Working remotely sounds great, but spending the entire day alone in your pajamas can get depressing pretty fast. Which is why a lot of freelancers choose to work in coffee shops, libraries, or coworking spaces. But once you’re out in the world, you open yourself up to all the same distractions that open office dwellers complain about.
I was once working in my local library when an incensed patron engaged in a loud and very long conversation with the desk clerk about a fine he had incurred. Needless to say, I was not getting any work done.
Another time I tried to go to Starbucks and lost precious work time circling to find parking because the nearby shopping mall was packed. I showed up another night at a favorite cafe, only to learn the place had ended its evening hours.
These experiences have made me wonder if there’s a right way to find the perfect remote work spot–though it’s possible I’m approaching this question with the wrong mind-set. “There’s a lot of fun to be had in discovery while still being able to rely on your own ability to work from anywhere,” says Jewel Mlnarik, founder of Workfrom, an app that’s somewhat like Yelp for remote work spots. Here are some ways to master the journey.
I lack the ability to tune out stupid conversations. Therefore, I love quiet. I don’t care about Wi-Fi; I leave my home office to get away from my inbox. Maybe you want somewhere where no one will glare at you for making a phone call. Maybe you don’t trust yourself around pastries, so you’d prefer somewhere that doesn’t serve food. Figure out your non-negotiables and start from there.
Apps such as Workfrom list all kinds of remote-worker friendly spots with features and reviews. Search by your criteria, but be flexible on what you’ll try. Some restaurants have more space than coffee shops. Dinner-rush time is probably out, but the middle of the afternoon is okay. LiquidSpace can help you find coworking or rentable office spaces; they’re not “free” like coffee shops, but the price may be comparable to what you shell out for the lattes and salads that finance your keep, and some have more amenities like printing and white boards.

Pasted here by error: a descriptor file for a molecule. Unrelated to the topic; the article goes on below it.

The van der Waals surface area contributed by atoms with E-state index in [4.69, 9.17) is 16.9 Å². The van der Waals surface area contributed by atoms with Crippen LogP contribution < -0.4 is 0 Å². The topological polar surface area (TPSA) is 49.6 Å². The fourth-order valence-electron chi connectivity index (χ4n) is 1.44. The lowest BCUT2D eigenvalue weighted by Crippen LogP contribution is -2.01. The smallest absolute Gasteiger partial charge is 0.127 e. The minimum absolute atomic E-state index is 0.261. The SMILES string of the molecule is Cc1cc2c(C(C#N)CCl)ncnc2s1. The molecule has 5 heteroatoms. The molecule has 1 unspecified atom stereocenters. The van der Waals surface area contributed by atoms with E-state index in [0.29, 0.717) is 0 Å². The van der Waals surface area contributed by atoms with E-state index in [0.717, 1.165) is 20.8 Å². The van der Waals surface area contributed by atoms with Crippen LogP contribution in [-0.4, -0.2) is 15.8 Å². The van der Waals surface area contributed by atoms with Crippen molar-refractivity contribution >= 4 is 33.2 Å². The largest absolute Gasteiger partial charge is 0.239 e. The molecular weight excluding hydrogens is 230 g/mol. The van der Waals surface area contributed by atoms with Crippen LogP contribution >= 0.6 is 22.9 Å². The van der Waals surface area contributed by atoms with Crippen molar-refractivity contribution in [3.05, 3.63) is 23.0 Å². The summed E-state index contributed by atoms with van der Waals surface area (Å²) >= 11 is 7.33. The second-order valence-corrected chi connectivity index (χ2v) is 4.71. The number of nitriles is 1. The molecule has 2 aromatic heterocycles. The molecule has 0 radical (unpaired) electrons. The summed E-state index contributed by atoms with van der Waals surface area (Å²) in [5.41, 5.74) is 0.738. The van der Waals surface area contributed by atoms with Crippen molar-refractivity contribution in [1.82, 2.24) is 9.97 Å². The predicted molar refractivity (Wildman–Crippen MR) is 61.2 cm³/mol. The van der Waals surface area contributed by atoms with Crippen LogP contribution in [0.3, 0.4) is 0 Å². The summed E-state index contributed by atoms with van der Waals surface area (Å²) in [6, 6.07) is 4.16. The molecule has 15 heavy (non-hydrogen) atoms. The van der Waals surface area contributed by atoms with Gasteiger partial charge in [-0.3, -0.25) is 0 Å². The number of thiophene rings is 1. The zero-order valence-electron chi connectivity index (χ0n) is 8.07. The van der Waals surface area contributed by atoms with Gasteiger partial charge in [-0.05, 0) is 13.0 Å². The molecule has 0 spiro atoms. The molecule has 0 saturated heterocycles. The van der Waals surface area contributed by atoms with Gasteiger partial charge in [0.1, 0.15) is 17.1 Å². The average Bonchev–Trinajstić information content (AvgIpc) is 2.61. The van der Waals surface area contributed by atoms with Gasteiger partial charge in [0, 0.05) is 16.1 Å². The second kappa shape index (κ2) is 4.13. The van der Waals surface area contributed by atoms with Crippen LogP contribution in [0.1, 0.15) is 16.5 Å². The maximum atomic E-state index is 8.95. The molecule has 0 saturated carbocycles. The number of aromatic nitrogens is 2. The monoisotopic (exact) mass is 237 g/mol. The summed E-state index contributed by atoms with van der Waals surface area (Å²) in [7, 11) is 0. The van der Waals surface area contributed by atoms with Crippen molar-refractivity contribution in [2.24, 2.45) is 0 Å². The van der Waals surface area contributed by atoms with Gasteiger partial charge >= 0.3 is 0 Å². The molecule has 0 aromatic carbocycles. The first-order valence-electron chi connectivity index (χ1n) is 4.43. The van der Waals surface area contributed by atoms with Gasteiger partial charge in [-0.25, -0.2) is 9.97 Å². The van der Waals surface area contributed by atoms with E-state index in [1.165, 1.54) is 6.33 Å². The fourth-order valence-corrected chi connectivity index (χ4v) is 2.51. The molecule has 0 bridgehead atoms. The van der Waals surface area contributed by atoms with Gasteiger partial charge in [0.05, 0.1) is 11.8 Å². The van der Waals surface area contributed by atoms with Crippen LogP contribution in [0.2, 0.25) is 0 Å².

Despite the occasional irate fellow patron, libraries are generally good for quiet work. Universities may have study spaces that don’t require a student ID. Hotel lobbies have a good bustle if you prefer that. Or there’s this: “I am lucky, I happen to live in Portland,” says Mlnarik, and “a lot of Portland parks have Wi-Fi and often have power too.” Pro tip: Look for outlets by baseball dugouts.
Experiment with different places to see where you work best. I now go to a larger branch library where I can work far away from the checkout desk. I’ve discovered that my local Panera has more parking and tables than my local Starbucks. Mlnarik suggests using recommendations from apps to try new neighborhoods.
“When you need to take a break, walk around and let yourself explore new surroundings,” she says. Often these new stimuli spark great ideas. Consider trying places that don’t meet all your criteria; a place that doesn’t work for a phone call is fine if you park nearby. A car is “a perfect little office” for a few minutes, says Mlnarik.
The upside of returning to a few favorite places regularly is that the staff will get to know you. They’ll become friendly faces. They may also warn you if the coffee shop has scheduled a concert on the day you usually work there.
Rating work spots helps the whole remote worker ecosystem; a coffee shop owner who welcomes free agents deserves more of their business. But beyond that, “What we hear a lot is that working outside of the office can get lonely,” says Mlnarik. People ask, “Where are other people working, and how can I meet up with other people out in the wild?”
Check in with your location, and you might be able to chat during a break with someone working on similar issues. Not only will you get a productive work session in, you might make a connection as well–and that would make anywhere a perfect remote work spot.